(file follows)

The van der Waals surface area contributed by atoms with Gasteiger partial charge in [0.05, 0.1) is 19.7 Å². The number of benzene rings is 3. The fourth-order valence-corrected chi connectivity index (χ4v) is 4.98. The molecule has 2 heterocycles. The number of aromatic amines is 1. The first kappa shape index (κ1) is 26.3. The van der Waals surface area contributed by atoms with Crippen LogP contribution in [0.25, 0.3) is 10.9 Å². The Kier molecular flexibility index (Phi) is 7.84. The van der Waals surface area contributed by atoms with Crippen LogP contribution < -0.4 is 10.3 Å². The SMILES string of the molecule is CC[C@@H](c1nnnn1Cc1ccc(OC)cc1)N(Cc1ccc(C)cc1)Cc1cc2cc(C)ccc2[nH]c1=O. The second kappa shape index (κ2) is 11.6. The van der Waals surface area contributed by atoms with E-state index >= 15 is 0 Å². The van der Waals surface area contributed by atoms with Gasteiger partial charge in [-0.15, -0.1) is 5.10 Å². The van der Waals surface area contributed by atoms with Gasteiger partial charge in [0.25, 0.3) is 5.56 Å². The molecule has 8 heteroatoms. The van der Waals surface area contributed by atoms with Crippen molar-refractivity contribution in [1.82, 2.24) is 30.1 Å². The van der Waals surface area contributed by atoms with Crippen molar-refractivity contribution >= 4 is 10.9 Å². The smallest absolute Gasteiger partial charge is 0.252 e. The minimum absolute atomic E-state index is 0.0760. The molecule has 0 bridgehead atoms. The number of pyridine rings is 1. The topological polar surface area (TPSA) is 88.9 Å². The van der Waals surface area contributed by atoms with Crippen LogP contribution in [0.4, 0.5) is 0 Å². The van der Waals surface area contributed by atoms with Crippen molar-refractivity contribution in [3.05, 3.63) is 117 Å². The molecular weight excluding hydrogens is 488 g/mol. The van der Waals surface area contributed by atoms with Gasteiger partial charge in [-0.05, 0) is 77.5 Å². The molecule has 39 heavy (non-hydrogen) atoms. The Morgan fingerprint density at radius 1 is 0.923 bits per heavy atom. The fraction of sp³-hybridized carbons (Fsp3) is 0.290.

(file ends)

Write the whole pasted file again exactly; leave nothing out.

The van der Waals surface area contributed by atoms with Gasteiger partial charge in [0.05, 0.1) is 19.7 Å². The number of benzene rings is 3. The fourth-order valence-corrected chi connectivity index (χ4v) is 4.98. The molecule has 2 heterocycles. The number of aromatic amines is 1. The first kappa shape index (κ1) is 26.3. The van der Waals surface area contributed by atoms with Crippen LogP contribution in [0.25, 0.3) is 10.9 Å². The Kier molecular flexibility index (Phi) is 7.84. The van der Waals surface area contributed by atoms with Crippen LogP contribution < -0.4 is 10.3 Å². The SMILES string of the molecule is CC[C@@H](c1nnnn1Cc1ccc(OC)cc1)N(Cc1ccc(C)cc1)Cc1cc2cc(C)ccc2[nH]c1=O. The second kappa shape index (κ2) is 11.6. The van der Waals surface area contributed by atoms with E-state index >= 15 is 0 Å². The van der Waals surface area contributed by atoms with Gasteiger partial charge in [-0.15, -0.1) is 5.10 Å². The van der Waals surface area contributed by atoms with Gasteiger partial charge in [0.25, 0.3) is 5.56 Å². The molecule has 8 heteroatoms. The van der Waals surface area contributed by atoms with Crippen molar-refractivity contribution in [1.82, 2.24) is 30.1 Å². The van der Waals surface area contributed by atoms with Crippen molar-refractivity contribution >= 4 is 10.9 Å². The smallest absolute Gasteiger partial charge is 0.252 e. The minimum absolute atomic E-state index is 0.0760. The molecule has 0 bridgehead atoms. The number of pyridine rings is 1. The topological polar surface area (TPSA) is 88.9 Å². The van der Waals surface area contributed by atoms with Crippen LogP contribution in [0.4, 0.5) is 0 Å². The van der Waals surface area contributed by atoms with Crippen molar-refractivity contribution in [3.05, 3.63) is 117 Å². The molecular weight excluding hydrogens is 488 g/mol. The van der Waals surface area contributed by atoms with Gasteiger partial charge in [-0.05, 0) is 77.5 Å². The molecule has 39 heavy (non-hydrogen) atoms. The Morgan fingerprint density at radius 1 is 0.923 bits per heavy atom. The fraction of sp³-hybridized carbons (Fsp3) is 0.290.